I could go on about those errors, but none of them were gamebreakers. Technically the nudist mission was, yeah. But the rest of Valhalla plays out so wonderfully, and takes so many world-building cues from The Witcher 3 and Red Dead Redemption 2, that that stuff is forgivable in the grand scheme of things.
Valhalla is all about family ties, brotherly love, and sibling rivalry. It doesn’t touch the level of drama introduced in, say, God of War’s father-son struggles. But Valhalla’s first major side quest was a full-on investigation of treachery within a Danish ally’s inner circle. That mission went from a retaken settlement, to a fog-laden swamp, to a secret underground tunnel, to interrogating folks around the shire about what they'd seen or hadn't seen the night of a devastating internal attack. And I’ll tell you what: by the time I had to settle the investigation and point my finger at a culprit and say, “That’s your bad guy,” it wasn’t a gimme. It wasn’t a no-brainer. I had to put some thought into that case. And I was still nervous I might be pointing out the wrong person in the lineup. I didn't save scum that part. I may never know if the imposter is still among us.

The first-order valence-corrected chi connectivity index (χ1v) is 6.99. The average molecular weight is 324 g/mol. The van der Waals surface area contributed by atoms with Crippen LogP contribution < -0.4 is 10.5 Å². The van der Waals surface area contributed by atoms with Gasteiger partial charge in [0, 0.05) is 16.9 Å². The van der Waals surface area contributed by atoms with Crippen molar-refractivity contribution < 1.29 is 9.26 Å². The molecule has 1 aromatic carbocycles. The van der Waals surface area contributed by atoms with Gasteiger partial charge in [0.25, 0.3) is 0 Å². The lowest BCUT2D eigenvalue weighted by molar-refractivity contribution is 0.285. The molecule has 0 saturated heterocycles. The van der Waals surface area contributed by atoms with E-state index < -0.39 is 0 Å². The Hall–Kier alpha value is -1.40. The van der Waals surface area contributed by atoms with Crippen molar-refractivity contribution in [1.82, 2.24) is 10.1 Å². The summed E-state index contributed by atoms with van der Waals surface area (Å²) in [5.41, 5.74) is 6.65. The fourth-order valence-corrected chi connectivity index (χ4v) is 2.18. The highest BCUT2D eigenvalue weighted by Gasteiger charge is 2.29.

On a more micro scale, there are so many small details that I do still take for granted in an Assassin’s Creed. How your footfalls match the angle of ground you’re standing on. Frosty breath in the cold. Dripping wet and shivering when you climb out of glacial waters. The trenches you leave when walking through deep snow. The snow caked onto your boots when you reach the muddy road. The mud that washes off your boots in the rain. All of these things add up to a world worth hundreds of hours to explore, even if none of it takes center stage.